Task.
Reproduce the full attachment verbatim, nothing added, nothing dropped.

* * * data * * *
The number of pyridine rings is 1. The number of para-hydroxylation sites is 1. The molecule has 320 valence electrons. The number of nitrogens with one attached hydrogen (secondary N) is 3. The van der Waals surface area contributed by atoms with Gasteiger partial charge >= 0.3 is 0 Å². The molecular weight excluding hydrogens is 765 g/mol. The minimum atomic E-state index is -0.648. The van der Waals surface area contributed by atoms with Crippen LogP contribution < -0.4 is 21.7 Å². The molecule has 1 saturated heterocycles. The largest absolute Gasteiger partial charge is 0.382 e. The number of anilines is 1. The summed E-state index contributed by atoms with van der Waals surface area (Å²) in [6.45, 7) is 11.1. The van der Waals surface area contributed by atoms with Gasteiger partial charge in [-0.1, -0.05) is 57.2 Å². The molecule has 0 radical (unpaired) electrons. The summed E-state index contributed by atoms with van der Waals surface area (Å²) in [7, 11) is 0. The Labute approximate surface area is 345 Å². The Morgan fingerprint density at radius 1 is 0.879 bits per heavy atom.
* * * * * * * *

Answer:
The number of pyridine rings is 1. The number of para-hydroxylation sites is 1. The molecule has 320 valence electrons. The number of nitrogens with one attached hydrogen (secondary N) is 3. The van der Waals surface area contributed by atoms with Gasteiger partial charge >= 0.3 is 0 Å². The molecular weight excluding hydrogens is 765 g/mol. The minimum atomic E-state index is -0.648. The van der Waals surface area contributed by atoms with Crippen LogP contribution < -0.4 is 21.7 Å². The molecule has 1 saturated heterocycles. The largest absolute Gasteiger partial charge is 0.382 e. The number of anilines is 1. The summed E-state index contributed by atoms with van der Waals surface area (Å²) in [6.45, 7) is 11.1. The van der Waals surface area contributed by atoms with Gasteiger partial charge in [-0.1, -0.05) is 57.2 Å². The molecule has 0 radical (unpaired) electrons. The summed E-state index contributed by atoms with van der Waals surface area (Å²) in [7, 11) is 0. The Labute approximate surface area is 345 Å². The Morgan fingerprint density at radius 1 is 0.879 bits per heavy atom.